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Serialization SCJP KS && BB

 
Prashant Bhardwaj
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Hi,
In chapter 6 --> Serialization, I came to learn that Static variables' are not saved as part of Object's state.Serialization Is Not for Statics.
Yet in the question no. 15 (last question) of the excercise :

The answer is 10 0 10.

My question is why did s2.z = 10 when it should've actually not retained the value incremented by s (going by the literature)?
I know that there is a gap in my understanding...please educate me.
 
christian combarel
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Hello,
When you write ++s.z,the compiler writes ++SpecialSerial.z, as z is static.
Then, when you write s2.z you still have SpecialSerial.z
z is not serialized, it stays in the SpecialSerial class it has nothing to do with s or s2.
 
Prashant Bhardwaj
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thanks for your reply.
I took the reading/ObjectInputStream part out of the given code and put it in a seperate file TestSer2.java.
Upon compiling and subsequent runing TestSer2,the value I got is 10 0 9.
So, it means that in the 1st case (TestSer.java), because SpecialSerial was still available in memory, Specialserial.z++ value was retained.
Not if we invoked it seperately.

Phew !, its so easy to overlook the details.
I'm beginning to feel nervous.
Somebody pls provide any tips to prepare for this exam!.
 
Dave Walsh
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Hi Prashant,

Actually, there are not many details in this case, although I totally agree there are numerous details to know for SCJP certification and they make me nervous as well.

Here's the deal.
- For instance member y: transient fields are not serialized. So, when s is deserialized to create s2, s2's y is assigned int default value, 0.

- For class (static) member z: Christian is right. This is a class instance (static) so it has nothing to do with serialization. What is mind boggling is that they use instantiated objects to change its value. That's not nice at all.

Now, I would be interested to see the code you said produced 10 0 9. How did you get instance s2, with "new" ? Because if you don't deserialize s to get s2, then s2's "y" value should be 7 and z, of course, remains 10. Here's the code I have and the output is 10 7 10:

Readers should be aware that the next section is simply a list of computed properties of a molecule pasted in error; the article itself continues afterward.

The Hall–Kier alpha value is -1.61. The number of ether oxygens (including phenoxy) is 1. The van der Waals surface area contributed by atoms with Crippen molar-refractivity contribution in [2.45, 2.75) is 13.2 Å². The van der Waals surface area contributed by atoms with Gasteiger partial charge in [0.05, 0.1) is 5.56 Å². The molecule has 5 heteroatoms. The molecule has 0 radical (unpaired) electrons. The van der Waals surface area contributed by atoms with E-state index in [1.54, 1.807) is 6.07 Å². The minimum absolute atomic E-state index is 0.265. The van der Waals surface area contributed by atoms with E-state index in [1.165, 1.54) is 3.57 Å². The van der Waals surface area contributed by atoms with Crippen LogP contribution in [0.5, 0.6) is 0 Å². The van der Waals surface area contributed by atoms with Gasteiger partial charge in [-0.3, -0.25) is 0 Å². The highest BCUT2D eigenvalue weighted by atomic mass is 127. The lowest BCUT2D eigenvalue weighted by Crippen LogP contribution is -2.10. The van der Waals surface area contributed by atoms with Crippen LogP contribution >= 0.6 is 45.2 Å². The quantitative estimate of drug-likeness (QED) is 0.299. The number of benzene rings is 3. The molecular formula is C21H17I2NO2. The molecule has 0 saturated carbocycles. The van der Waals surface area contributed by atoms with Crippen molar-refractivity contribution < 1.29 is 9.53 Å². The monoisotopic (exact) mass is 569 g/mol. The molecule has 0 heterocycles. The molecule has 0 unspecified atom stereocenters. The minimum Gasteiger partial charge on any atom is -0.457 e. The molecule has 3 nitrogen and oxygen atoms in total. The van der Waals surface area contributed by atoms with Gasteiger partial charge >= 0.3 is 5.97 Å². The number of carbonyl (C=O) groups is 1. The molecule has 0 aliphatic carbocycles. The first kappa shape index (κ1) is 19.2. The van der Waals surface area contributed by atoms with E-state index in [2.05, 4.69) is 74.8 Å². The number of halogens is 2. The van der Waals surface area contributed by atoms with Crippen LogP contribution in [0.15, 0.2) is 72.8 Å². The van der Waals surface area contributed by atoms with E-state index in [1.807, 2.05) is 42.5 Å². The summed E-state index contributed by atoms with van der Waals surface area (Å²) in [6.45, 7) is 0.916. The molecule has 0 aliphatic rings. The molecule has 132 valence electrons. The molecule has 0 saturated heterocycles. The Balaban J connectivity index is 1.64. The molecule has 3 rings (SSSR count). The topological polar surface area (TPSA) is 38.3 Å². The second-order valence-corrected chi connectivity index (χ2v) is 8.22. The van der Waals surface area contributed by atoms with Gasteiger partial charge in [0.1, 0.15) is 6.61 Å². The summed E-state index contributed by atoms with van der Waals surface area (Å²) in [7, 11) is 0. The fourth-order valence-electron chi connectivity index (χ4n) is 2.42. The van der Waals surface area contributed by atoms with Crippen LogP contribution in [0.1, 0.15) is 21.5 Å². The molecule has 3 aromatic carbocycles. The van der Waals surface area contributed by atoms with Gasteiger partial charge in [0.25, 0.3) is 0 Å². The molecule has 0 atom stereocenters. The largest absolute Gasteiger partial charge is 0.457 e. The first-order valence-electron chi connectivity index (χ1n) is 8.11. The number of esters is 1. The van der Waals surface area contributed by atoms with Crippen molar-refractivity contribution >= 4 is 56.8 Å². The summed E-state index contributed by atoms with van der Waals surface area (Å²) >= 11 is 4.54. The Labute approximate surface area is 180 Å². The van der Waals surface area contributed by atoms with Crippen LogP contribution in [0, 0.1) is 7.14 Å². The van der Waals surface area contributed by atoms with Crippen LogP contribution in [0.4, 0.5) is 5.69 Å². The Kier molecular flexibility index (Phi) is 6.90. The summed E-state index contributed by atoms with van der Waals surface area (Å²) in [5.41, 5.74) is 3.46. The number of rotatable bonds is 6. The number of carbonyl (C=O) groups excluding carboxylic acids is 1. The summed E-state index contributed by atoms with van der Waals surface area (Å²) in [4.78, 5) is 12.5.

Finally, you can read my post here to see what I think about SCJP certification and how I intend to prepare for the exam.

Take it easy,

Dave

[ August 05, 2007: Message edited by: Dave Walsh ]
[ August 05, 2007: Message edited by: Dave Walsh ]
 
Prashant Bhardwaj
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what I am saying buddy, is that if you take the reading serialized part out of the given code, and put it into a seperate file, you'l see that the incremented value of static z is not retained :



Compile and run this. You'l get a 0 9 output.
Note: This code assumes that TestSer2.java has been compiled and run already, and an instance of SpecialSerial has been serialized to the file named "myFile".

But anyways, thanks for your attempt to cheer me up.
Can't help being discouraged at times... the questions are sneaky.
but then I recover and restart. :-)
 
Dave Walsh
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Originally posted by Prashant Bhard:
what I am saying buddy, is that if you take the reading serialized part out of the given code, and put it into a seperate file, you'l see that the incremented value of static z is not retained :



Compile and run this. You'l get a 0 9 output.
Note: This code assumes that TestSer2.java has been compiled and run already, and an instance of SpecialSerial has been serialized to the file named "myFile".

But anyways, thanks for your attempt to cheer me up.
Can't help being discouraged at times... the questions are sneaky.
but then I recover and restart. :-)

Oh the output is 0 9, not 10 0 9 (see your 2nd post).

Now I see. You serialized an object in a previous program execution and attempted to deserialize it in a new execution. Then the result you have is normal.

In the code you just posted, z is never used and it expectedly keeps the value it was instantiated with. And you're right, the fact that it's been used in the 1st execution doesn't matter. The JVM loads fresh classes and their data when you (re)start a program.

Generally, when a program stops, what it was using in RAM dies. If you restart the program, or another one that uses the same class, then you have fresh data in RAM. This rule applies to any programming language.

D.
[ August 05, 2007: Message edited by: Dave Walsh ]
 
Manoj Macwan
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While Running the above program I got one warning message like:

warning: [serial] serializable class SpecialSerial has no definition of serialVersionUID

Can anyone throw some lights on this warning message?
 
Abhishek Kanchan
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Hi Macvan,
SerialUIDVersion is just a version number given to a class to ensure that the class has not changed its state since it has been serialized.If the version numbers are different for a serialized class and same class after deserialization then it throws runtime error.
 
It is sorta covered in the JavaRanch Style Guide.
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